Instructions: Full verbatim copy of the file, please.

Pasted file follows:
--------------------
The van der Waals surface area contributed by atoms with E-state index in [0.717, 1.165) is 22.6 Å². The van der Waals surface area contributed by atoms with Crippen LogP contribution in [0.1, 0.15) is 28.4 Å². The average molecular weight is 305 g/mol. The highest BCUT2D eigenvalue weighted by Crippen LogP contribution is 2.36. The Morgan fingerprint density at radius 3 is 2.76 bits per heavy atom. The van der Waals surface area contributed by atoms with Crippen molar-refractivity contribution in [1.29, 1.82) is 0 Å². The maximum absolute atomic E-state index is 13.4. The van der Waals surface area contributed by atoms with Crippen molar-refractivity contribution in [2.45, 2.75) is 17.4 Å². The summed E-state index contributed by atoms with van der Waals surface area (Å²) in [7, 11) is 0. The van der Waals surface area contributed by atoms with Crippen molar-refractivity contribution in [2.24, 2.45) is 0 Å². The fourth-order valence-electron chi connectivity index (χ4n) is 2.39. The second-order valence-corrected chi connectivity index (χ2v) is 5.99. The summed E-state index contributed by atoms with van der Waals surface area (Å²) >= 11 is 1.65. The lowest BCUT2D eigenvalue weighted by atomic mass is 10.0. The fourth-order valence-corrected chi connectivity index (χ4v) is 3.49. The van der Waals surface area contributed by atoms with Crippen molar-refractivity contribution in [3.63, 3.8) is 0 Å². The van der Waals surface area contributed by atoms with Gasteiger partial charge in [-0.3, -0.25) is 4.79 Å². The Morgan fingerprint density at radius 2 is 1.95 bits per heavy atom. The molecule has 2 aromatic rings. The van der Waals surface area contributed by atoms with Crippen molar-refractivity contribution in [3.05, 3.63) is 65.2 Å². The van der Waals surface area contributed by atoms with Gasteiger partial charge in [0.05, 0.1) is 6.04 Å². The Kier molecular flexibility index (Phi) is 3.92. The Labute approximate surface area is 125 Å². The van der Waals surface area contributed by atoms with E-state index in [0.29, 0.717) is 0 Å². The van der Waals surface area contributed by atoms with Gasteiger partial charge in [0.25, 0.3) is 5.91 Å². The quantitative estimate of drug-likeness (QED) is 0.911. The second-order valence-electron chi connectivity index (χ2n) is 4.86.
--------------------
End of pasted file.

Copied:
The van der Waals surface area contributed by atoms with E-state index in [0.717, 1.165) is 22.6 Å². The van der Waals surface area contributed by atoms with Crippen LogP contribution in [0.1, 0.15) is 28.4 Å². The average molecular weight is 305 g/mol. The highest BCUT2D eigenvalue weighted by Crippen LogP contribution is 2.36. The Morgan fingerprint density at radius 3 is 2.76 bits per heavy atom. The van der Waals surface area contributed by atoms with Crippen molar-refractivity contribution in [1.29, 1.82) is 0 Å². The maximum absolute atomic E-state index is 13.4. The van der Waals surface area contributed by atoms with Crippen molar-refractivity contribution in [2.45, 2.75) is 17.4 Å². The summed E-state index contributed by atoms with van der Waals surface area (Å²) in [7, 11) is 0. The van der Waals surface area contributed by atoms with Crippen molar-refractivity contribution in [2.24, 2.45) is 0 Å². The fourth-order valence-electron chi connectivity index (χ4n) is 2.39. The second-order valence-corrected chi connectivity index (χ2v) is 5.99. The summed E-state index contributed by atoms with van der Waals surface area (Å²) >= 11 is 1.65. The lowest BCUT2D eigenvalue weighted by atomic mass is 10.0. The fourth-order valence-corrected chi connectivity index (χ4v) is 3.49. The van der Waals surface area contributed by atoms with Crippen molar-refractivity contribution in [3.63, 3.8) is 0 Å². The van der Waals surface area contributed by atoms with Gasteiger partial charge in [-0.3, -0.25) is 4.79 Å². The Morgan fingerprint density at radius 2 is 1.95 bits per heavy atom. The molecule has 2 aromatic rings. The van der Waals surface area contributed by atoms with Crippen molar-refractivity contribution in [3.05, 3.63) is 65.2 Å². The van der Waals surface area contributed by atoms with Gasteiger partial charge in [0.05, 0.1) is 6.04 Å². The Kier molecular flexibility index (Phi) is 3.92. The Labute approximate surface area is 125 Å². The van der Waals surface area contributed by atoms with E-state index in [0.29, 0.717) is 0 Å². The van der Waals surface area contributed by atoms with Gasteiger partial charge in [0.25, 0.3) is 5.91 Å². The quantitative estimate of drug-likeness (QED) is 0.911. The second-order valence-electron chi connectivity index (χ2n) is 4.86.